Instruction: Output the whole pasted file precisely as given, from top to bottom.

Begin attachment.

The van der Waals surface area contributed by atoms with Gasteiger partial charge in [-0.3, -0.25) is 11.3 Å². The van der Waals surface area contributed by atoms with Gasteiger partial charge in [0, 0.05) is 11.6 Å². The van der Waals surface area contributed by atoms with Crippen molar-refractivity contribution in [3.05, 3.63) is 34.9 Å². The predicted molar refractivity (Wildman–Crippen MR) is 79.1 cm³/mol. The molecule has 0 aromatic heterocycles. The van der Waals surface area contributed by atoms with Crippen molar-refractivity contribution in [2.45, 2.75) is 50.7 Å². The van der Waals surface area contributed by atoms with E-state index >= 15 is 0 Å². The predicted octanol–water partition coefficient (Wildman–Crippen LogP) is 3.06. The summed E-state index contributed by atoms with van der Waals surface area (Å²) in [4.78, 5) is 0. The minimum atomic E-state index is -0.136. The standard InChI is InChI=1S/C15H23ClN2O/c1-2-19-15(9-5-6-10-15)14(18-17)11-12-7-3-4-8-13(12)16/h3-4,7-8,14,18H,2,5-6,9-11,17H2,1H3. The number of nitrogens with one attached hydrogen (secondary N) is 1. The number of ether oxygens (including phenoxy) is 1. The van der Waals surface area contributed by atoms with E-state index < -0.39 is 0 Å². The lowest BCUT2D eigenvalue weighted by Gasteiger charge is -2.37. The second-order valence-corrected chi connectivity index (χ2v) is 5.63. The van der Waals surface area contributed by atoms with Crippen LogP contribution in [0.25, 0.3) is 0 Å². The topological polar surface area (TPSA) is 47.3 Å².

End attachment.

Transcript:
The van der Waals surface area contributed by atoms with Gasteiger partial charge in [-0.3, -0.25) is 11.3 Å². The van der Waals surface area contributed by atoms with Gasteiger partial charge in [0, 0.05) is 11.6 Å². The van der Waals surface area contributed by atoms with Crippen molar-refractivity contribution in [3.05, 3.63) is 34.9 Å². The predicted molar refractivity (Wildman–Crippen MR) is 79.1 cm³/mol. The molecule has 0 aromatic heterocycles. The van der Waals surface area contributed by atoms with Crippen molar-refractivity contribution in [2.45, 2.75) is 50.7 Å². The van der Waals surface area contributed by atoms with E-state index >= 15 is 0 Å². The predicted octanol–water partition coefficient (Wildman–Crippen LogP) is 3.06. The summed E-state index contributed by atoms with van der Waals surface area (Å²) in [4.78, 5) is 0. The minimum atomic E-state index is -0.136. The standard InChI is InChI=1S/C15H23ClN2O/c1-2-19-15(9-5-6-10-15)14(18-17)11-12-7-3-4-8-13(12)16/h3-4,7-8,14,18H,2,5-6,9-11,17H2,1H3. The number of nitrogens with one attached hydrogen (secondary N) is 1. The number of ether oxygens (including phenoxy) is 1. The van der Waals surface area contributed by atoms with E-state index < -0.39 is 0 Å². The lowest BCUT2D eigenvalue weighted by Gasteiger charge is -2.37. The second-order valence-corrected chi connectivity index (χ2v) is 5.63. The van der Waals surface area contributed by atoms with Crippen LogP contribution in [0.25, 0.3) is 0 Å². The topological polar surface area (TPSA) is 47.3 Å².